Career Exploration and Perceived Employability within an Emerging Economy Contextby Ingo Forstenlechner, Hassan Selim, Yehuda Baruch, Mohamed Madi

Human Resource Management

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CAREER EXPLORATION AND

PERCEIVED EMPLOYABILITY

WITHIN AN EMERGING

ECONOMY CONTEXT

I N G O F O R S T E N L E C H N E R , H A S S A N S E L I M , Y E H U D A

B A R U C H , A N D M O H A M E D M A D I

Following four decades of unprecedented economic, social, and cultural change, the United Arab Emirates (UAE) labor market is highly segmented:

The native population is almost exclusively employed in the government sector, while the private sector is effectively outsourced to foreigners. This has created an unsustainable situation with growing numbers of young citizens reaching working age and with a public sector that has reached the saturation point. Policymakers repeatedly try to legislate to encourage private-sector employers to hire citizens. These policies have had limited success. We explored the career attitudes of 2,267 United Arab Emirates citizens prior to their entry into the labor market. Using structural equation modeling, we found that the social contract and resulting expectations toward state employment have strong implications for willingness to work in the private sector. © 2014 Wiley Periodicals, Inc.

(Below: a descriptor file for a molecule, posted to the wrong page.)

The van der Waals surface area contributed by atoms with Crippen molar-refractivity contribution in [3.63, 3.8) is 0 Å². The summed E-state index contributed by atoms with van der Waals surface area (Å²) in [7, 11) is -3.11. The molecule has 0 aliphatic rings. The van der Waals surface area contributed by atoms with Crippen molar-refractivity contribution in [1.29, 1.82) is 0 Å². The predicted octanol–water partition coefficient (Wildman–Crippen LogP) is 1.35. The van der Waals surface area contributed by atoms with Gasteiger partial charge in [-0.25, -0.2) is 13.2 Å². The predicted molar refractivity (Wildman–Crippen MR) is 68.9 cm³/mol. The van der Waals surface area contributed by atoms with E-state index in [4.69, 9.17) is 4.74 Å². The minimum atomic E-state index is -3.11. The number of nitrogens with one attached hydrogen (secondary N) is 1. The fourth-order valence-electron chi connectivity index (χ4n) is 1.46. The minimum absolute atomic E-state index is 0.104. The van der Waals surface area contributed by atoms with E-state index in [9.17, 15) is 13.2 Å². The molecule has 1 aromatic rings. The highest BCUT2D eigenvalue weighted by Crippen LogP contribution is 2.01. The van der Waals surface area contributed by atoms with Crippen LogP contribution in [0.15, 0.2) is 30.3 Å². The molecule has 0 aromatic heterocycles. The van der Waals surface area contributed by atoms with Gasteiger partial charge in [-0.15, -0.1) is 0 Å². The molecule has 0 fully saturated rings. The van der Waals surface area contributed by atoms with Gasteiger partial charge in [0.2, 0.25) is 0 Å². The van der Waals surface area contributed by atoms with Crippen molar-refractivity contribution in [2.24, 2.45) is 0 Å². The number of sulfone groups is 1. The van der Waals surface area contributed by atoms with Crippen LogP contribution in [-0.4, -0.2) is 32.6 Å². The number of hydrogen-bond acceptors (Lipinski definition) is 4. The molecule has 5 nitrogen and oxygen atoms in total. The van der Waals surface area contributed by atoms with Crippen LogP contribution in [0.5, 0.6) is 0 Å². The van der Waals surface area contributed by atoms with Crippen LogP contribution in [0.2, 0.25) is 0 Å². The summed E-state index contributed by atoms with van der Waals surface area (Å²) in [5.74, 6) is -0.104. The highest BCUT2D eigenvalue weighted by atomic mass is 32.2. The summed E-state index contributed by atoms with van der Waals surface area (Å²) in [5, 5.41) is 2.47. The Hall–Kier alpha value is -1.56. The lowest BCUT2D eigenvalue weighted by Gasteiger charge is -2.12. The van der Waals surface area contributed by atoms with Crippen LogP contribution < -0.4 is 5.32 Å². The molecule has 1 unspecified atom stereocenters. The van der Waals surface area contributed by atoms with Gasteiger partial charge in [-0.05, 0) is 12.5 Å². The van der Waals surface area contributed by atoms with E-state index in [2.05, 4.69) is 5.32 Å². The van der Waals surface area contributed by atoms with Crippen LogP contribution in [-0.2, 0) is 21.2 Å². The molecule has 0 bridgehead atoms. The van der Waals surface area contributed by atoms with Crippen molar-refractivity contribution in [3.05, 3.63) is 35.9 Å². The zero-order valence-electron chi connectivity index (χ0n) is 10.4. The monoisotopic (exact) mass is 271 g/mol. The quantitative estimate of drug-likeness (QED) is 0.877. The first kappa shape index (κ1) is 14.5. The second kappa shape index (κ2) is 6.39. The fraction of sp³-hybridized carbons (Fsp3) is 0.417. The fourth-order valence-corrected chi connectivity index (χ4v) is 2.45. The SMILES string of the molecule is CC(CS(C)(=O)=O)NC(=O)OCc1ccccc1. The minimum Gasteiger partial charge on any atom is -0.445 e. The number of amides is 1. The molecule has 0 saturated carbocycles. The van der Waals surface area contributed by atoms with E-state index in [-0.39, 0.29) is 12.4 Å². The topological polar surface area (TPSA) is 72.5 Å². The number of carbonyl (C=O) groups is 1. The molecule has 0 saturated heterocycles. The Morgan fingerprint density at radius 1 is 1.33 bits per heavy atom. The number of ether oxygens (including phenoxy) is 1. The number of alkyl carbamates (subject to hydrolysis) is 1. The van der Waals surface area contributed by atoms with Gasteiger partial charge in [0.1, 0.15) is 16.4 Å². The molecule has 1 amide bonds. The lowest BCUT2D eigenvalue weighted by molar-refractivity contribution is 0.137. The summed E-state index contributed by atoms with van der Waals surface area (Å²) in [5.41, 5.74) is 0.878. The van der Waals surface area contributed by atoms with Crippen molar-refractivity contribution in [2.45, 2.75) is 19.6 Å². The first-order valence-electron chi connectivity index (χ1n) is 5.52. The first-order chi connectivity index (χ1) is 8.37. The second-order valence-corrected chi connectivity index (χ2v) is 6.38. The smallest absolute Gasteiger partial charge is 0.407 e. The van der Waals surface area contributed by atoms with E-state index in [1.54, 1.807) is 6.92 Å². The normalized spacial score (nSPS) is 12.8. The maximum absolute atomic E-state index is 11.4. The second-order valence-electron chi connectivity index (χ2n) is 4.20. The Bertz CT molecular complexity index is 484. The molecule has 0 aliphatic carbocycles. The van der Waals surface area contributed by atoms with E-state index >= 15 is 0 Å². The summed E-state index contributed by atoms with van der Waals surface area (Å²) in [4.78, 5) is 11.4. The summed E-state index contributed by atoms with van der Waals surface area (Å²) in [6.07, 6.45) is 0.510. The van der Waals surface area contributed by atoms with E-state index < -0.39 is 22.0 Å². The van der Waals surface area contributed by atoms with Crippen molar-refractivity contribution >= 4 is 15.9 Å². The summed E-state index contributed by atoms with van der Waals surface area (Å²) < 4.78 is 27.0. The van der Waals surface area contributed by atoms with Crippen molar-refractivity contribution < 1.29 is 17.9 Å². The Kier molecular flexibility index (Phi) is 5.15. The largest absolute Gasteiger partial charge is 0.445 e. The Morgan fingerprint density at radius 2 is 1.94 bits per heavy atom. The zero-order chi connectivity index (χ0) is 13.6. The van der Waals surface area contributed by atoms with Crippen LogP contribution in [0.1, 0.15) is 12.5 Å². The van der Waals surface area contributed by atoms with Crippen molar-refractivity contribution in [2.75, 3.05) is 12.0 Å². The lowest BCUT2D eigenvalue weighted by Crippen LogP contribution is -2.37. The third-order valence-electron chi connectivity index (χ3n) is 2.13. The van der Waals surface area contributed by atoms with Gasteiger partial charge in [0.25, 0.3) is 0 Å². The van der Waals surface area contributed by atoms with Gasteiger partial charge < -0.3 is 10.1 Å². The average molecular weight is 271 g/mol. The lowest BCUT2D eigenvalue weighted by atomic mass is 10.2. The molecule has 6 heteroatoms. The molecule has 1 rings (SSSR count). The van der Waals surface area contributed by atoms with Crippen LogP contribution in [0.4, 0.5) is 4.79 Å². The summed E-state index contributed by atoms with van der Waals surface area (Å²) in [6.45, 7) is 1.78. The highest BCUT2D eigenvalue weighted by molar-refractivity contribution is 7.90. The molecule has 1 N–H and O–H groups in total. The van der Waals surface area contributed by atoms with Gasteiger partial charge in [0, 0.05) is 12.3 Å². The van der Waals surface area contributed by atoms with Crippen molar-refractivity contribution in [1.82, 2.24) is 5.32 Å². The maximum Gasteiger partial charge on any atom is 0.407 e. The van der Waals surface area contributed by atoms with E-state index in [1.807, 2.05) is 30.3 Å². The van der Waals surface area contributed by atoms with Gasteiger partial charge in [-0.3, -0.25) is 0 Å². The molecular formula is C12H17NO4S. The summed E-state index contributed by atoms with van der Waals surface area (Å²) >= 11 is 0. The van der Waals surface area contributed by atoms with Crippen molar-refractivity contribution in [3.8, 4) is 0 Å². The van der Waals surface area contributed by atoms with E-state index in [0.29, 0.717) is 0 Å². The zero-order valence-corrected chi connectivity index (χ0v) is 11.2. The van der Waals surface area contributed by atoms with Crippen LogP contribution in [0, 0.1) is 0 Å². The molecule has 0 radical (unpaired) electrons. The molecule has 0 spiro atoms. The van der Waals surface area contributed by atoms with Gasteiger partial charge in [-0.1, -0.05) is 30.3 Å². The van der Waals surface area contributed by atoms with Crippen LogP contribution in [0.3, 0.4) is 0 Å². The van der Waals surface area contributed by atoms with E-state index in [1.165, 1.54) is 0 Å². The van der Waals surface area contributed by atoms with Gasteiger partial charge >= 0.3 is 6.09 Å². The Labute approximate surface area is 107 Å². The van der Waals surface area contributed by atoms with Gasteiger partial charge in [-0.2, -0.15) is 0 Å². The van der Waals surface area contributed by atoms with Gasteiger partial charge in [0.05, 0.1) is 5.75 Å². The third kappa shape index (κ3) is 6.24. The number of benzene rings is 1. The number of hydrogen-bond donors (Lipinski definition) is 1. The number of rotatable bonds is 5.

Keywords: Arab Gulf labor markets, career theory, social contract, employability, structural equation modeling

Correspondence to: Ingo Forstenlechner, Federal Demographic Council, P.O. Box 605, Abu Dhabi, United Arab

Emirates, E-mail: ingo@forstenlechner.org.

Human Resource Management, January–February 2014, Vol. 53, No. 1. Pp. 45–66 © 2014 Wiley Periodicals, Inc.

Published online in Wiley Online Library (wileyonlinelibrary.com).

DOI:10.1002/hrm.21553

Introduction

I n this article, we employ contemporary career concepts in the cultural context of the Arab Gulf to evaluate willingness and interest to include the private sector as a possible target when seeking employment. We do so within Fishbein and

Ajzen’s (1975) behavioral approach model, assuming that the general culture of contemporary Gulf society has a strong impact on such willingness. The Arab Gulf is an interesting and relevant environment in which to apply contemporary career concepts. It is a rapidly changing society, where up until very recently, citizens were all but guaranteed overpaid and under-demanding public-sector employment as part of the dominant social contract (Forstenlechner & Rutledge, 2010).

This has created a labor market highly segmented along lines of nationality, with 46 HUMAN RESOURCE MANAGEMENT, JANUARY–FEBRUARY 2014

Human Resource Management DOI: 10.1002/hrm

In this study we aim to explore what drives career choices under these very particular circumstances. earning potential largely predictable by nationality (Abdalla, Al Waqfi, Harb, Hijazi, &

Zoubeidi, 2010) and a private sector effectively outsourced to foreigners. More recently, however, demographic pressures, the increasing share of the budget going into public-sector salaries, and rapid transformation of wider society are challenging the transfer mechanism of public-sector employment: